I was excited – my own desk! That excitement did not last long and after few weeks had passed, I began to receive unwanted attention from one of the male staff, who would lean close into me when talking; hold my shoulder as he looked over it at whatever work I was doing; and talking to me suggestively.
I’ve no idea if he was gay, hitting on me as a young man, or straight and just teasing the hell out of me.
It was a situation I had never faced before. High School had prepared me for muddy games of rugby and the odd scrap with whichever bully was rostered on that day to give us smaller kids a hiding. (Stupidly, I almost always stood my ground and never ran. Subsequently received more than my fair share of bruises. I should have watched more “Dr Who” and realised there is nothing ignoble about running from a bigger foe…)
But sexual harassment? The term barely existed in the mid-1970s. It was simply an unknown concept. You might as well have come from the 21st Century and asked me where the nearest wi-fi hot-spot was…
It got worse. The touching. His face close to mine. Then, one day, he pressed his body close to mine in an otherwise empty elevator. I was terrified. I felt repulsed. I felt totally powerless.
For fuck’s sakes, I was 16 (nearly 17) – hadn’t even lost my virginity. And here was a guy in his late 30s (early 40s?) coming on to me.
The next day, I called in sick. The following day, I went to work, hoping like hell he wasn’t there.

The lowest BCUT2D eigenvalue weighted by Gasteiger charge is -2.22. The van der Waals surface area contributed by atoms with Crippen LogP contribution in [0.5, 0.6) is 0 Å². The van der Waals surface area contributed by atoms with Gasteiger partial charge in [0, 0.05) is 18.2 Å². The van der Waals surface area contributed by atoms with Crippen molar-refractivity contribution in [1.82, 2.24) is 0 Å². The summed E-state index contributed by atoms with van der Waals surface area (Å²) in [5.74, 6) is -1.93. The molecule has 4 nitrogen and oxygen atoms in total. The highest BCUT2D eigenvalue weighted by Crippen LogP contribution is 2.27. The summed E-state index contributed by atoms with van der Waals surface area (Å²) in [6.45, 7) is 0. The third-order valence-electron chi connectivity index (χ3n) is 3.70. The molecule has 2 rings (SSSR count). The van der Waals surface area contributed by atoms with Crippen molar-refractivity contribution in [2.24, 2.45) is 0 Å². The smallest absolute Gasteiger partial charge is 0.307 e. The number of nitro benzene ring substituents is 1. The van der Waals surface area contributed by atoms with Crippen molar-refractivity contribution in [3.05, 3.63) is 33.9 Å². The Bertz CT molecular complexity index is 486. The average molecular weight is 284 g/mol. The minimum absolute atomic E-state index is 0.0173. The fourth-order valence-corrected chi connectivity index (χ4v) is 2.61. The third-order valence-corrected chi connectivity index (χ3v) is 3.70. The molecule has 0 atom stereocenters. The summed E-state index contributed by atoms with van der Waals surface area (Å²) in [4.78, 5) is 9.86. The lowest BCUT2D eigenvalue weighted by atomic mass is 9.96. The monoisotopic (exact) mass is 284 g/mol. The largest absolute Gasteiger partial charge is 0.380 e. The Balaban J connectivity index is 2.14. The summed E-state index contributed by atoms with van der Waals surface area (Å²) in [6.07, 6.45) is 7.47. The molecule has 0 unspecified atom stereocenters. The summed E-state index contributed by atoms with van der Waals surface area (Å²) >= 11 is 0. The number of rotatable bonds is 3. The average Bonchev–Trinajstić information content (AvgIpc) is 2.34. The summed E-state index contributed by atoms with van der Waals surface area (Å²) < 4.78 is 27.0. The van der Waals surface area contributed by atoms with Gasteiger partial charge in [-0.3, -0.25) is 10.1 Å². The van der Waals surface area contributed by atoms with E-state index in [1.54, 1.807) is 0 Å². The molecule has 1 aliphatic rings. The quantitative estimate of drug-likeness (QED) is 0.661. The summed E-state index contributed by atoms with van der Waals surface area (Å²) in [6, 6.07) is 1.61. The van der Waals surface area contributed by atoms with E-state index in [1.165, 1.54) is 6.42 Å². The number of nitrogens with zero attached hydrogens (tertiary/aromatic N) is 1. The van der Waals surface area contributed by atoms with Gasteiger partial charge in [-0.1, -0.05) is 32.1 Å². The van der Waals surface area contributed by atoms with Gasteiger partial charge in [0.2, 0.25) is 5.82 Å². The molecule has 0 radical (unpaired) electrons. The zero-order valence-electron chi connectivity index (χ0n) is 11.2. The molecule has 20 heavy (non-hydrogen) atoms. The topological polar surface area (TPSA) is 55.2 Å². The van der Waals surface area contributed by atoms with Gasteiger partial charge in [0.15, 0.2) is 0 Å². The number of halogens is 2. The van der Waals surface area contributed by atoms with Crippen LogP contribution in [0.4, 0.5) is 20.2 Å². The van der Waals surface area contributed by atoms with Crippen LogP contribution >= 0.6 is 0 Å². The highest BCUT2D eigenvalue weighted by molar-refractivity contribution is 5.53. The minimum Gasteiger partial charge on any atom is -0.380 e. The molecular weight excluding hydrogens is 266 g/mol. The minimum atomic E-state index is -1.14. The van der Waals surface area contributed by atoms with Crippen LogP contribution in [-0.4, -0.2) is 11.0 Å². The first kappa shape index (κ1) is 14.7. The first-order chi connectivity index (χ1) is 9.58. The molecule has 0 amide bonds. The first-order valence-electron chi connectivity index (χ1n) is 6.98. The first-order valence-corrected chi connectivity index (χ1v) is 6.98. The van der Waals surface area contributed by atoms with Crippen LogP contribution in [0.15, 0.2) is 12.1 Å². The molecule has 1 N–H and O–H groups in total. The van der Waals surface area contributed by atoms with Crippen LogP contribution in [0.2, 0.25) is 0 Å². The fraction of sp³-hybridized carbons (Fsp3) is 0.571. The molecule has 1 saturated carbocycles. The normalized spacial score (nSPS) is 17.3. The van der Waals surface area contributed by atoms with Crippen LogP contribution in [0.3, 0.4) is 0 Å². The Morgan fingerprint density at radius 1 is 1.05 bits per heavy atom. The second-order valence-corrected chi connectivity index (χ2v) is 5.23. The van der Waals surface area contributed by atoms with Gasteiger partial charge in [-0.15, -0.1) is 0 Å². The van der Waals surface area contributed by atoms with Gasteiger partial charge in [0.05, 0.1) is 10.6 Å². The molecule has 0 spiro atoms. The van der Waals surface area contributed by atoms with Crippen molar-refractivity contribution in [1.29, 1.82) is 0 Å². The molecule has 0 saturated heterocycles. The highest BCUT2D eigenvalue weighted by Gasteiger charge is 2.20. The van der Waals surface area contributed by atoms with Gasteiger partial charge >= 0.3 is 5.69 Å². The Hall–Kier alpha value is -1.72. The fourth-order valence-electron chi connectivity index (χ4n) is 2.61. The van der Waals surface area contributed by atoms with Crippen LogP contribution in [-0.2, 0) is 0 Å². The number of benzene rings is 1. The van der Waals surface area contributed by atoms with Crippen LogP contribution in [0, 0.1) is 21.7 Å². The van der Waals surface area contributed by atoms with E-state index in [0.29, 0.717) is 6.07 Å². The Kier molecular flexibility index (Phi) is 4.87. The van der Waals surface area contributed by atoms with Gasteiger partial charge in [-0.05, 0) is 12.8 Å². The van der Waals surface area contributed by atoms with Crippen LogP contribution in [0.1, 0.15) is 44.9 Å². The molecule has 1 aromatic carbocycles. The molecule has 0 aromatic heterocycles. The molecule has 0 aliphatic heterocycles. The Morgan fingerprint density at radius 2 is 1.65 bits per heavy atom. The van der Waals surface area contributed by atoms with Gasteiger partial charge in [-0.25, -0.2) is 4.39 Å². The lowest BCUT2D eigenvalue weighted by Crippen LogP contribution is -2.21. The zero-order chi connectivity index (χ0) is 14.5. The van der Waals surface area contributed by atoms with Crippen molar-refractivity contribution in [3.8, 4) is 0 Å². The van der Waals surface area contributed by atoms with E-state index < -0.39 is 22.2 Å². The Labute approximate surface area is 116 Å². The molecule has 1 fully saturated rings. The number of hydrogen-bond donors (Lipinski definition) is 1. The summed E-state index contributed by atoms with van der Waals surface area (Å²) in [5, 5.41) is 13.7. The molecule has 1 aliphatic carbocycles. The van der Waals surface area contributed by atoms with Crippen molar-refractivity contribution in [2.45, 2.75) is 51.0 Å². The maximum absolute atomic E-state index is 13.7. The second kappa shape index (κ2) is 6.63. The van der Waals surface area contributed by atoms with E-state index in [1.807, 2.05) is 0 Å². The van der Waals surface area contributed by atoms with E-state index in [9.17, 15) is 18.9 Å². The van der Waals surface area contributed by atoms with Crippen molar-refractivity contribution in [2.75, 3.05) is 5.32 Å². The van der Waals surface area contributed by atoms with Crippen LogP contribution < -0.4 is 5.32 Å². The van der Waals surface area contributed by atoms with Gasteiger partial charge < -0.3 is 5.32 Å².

He was. It continued.
After a while, I simply quit. I couldn’t cope. I had no idea what to do; who to go to. I just felt totally powerless. To someone who has not experienced anything remotely like harassment, when you are utterly powerless and the abuser plays on that power-imbalance, then it is hard to comprehend. You cannot hope to feel what a victim has felt, unless it is in your head as well.
Luckily, it was the mid-1970s, and you could walk out of one job and straight into another. I collected my final pay; an additional reimbursement from Labour’s superannuation fund (about $25, if I recall), after Muldoon scrapped it; and never went back.
Everyone else in that office had seen what was happening (it was open-plan for ordinary workers – only managers got enclosed offices).
Not one person said or did anything. Not one.
And all the while – and this is a memory I retain decades later – I can remember the smiling and grinning on his face. He was enjoying my discomfort. That’s how he was getting his ‘jollies’.
People like that; they get pleasure from the discomfort of others. For them, it’s “horse play”.
It was my entrance into the world of being an adult.
So, to hell with those who try to excuse Key’s behaviour. They are the enablers who allow bullies – whether it be a senior shipping clerk, or a Prime Minister – to keep raping a person’s mind.
The Daily Blog: EXCLUSIVE – The Prime Minister and the Waitress
TVNZ News: I won’t apologise – PM on diplomat case
Amy Adams, MP for Selwyn: Prime Minister John Key jokes with Brooke Coburn about cutting her hair (Hat-tip: Greg Presland)